The European Court of Justice has held that employees who do not have a permanent work base but travel to clients from home each day should include the travel time to their first client and travelling home from their last client as “working time”.
The Working Time Directive provides that "working time" is any period during which the worker is:
In this case, the employer did not class the first journey of the day to a client nor the last journey home as working time. However, the European Court of Justice held that the workers in this case satisfied each of these tests during their first and last journeys. Accordingly, the employees were entitled to class this time as working time.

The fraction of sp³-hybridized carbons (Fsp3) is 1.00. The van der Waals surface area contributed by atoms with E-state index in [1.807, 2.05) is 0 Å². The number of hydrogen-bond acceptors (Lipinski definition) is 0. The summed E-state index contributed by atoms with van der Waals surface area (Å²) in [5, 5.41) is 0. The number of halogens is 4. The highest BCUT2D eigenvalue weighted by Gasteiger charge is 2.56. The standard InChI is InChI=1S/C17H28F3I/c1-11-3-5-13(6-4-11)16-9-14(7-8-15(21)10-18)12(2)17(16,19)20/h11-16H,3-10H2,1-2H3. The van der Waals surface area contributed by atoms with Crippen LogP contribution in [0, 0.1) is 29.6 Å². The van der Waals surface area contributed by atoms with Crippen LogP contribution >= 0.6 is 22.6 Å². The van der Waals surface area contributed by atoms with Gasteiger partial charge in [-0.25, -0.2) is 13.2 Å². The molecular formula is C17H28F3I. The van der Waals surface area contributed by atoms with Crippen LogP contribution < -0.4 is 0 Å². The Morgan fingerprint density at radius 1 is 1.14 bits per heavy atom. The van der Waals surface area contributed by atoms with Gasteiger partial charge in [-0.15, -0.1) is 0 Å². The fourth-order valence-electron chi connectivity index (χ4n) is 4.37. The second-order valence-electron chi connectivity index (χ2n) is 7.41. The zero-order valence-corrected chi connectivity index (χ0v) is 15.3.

Employers who do not have a permanent work base are advised to consider the potential impact of this decision. Similarly, employers with mobile workers should consider the impact in the event of a change in the employee’s work base.
The decision only affects what counts as working time under the Working Time Directive, such as rest breaks and in calculating annual leave. For example, employers need to ensure it does not mean that workers exceed the 48-hour working week, unless the worker has expressly consented to working in excess of 48 hours a week. It does not necessarily affect pay, but employers are advised to note the following:
Federacion de Servicios Privados del sindicato Comisiones Obreras v Tyco Integrated Security SL and another (c-266/14)
This article is for general information purposes only and does not constitute legal or professional advice. It should not be used as a substitute for legal advice relating to your particular circumstances. Please note that the law may have changed since the date of this article.